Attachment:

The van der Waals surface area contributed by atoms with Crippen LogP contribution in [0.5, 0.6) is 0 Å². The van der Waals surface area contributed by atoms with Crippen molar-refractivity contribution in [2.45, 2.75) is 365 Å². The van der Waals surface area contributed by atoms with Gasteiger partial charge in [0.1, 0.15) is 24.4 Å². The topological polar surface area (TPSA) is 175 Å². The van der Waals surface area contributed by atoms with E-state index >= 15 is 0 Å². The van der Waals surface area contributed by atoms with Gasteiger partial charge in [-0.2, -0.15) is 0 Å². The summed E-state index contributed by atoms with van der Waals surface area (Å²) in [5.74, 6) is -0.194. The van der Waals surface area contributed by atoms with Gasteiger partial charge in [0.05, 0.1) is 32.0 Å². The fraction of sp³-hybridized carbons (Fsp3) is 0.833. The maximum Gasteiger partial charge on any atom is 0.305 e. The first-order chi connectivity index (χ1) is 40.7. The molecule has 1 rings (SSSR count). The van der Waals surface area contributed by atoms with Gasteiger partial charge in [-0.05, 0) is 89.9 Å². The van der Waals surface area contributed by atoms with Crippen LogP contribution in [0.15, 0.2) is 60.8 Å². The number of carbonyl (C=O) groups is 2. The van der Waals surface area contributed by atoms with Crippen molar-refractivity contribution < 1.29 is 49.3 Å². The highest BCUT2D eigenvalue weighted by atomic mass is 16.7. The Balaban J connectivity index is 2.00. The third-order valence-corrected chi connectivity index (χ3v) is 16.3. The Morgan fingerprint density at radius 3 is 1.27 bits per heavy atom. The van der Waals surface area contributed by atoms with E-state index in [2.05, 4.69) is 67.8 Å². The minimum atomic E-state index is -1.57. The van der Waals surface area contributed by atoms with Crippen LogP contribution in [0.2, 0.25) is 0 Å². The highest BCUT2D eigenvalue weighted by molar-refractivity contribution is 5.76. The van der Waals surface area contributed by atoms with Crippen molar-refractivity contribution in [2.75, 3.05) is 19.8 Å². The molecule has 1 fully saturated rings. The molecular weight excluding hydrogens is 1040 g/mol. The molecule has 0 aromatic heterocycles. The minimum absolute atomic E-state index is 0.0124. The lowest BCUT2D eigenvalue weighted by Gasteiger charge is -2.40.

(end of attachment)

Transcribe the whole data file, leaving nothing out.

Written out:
The van der Waals surface area contributed by atoms with Crippen LogP contribution in [0.5, 0.6) is 0 Å². The van der Waals surface area contributed by atoms with Crippen molar-refractivity contribution in [2.45, 2.75) is 365 Å². The van der Waals surface area contributed by atoms with Gasteiger partial charge in [0.1, 0.15) is 24.4 Å². The topological polar surface area (TPSA) is 175 Å². The van der Waals surface area contributed by atoms with E-state index >= 15 is 0 Å². The van der Waals surface area contributed by atoms with Gasteiger partial charge in [-0.2, -0.15) is 0 Å². The summed E-state index contributed by atoms with van der Waals surface area (Å²) in [5.74, 6) is -0.194. The van der Waals surface area contributed by atoms with Gasteiger partial charge in [0.05, 0.1) is 32.0 Å². The fraction of sp³-hybridized carbons (Fsp3) is 0.833. The maximum Gasteiger partial charge on any atom is 0.305 e. The first-order chi connectivity index (χ1) is 40.7. The molecule has 1 rings (SSSR count). The van der Waals surface area contributed by atoms with Gasteiger partial charge in [-0.05, 0) is 89.9 Å². The van der Waals surface area contributed by atoms with Crippen LogP contribution in [0.15, 0.2) is 60.8 Å². The number of carbonyl (C=O) groups is 2. The van der Waals surface area contributed by atoms with Crippen molar-refractivity contribution < 1.29 is 49.3 Å². The highest BCUT2D eigenvalue weighted by atomic mass is 16.7. The Balaban J connectivity index is 2.00. The third-order valence-corrected chi connectivity index (χ3v) is 16.3. The Morgan fingerprint density at radius 3 is 1.27 bits per heavy atom. The van der Waals surface area contributed by atoms with E-state index in [2.05, 4.69) is 67.8 Å². The minimum atomic E-state index is -1.57. The van der Waals surface area contributed by atoms with Crippen LogP contribution in [0.2, 0.25) is 0 Å². The highest BCUT2D eigenvalue weighted by molar-refractivity contribution is 5.76. The van der Waals surface area contributed by atoms with Crippen molar-refractivity contribution in [2.75, 3.05) is 19.8 Å². The molecule has 1 fully saturated rings. The molecular weight excluding hydrogens is 1040 g/mol. The molecule has 0 aromatic heterocycles. The minimum absolute atomic E-state index is 0.0124. The lowest BCUT2D eigenvalue weighted by Gasteiger charge is -2.40.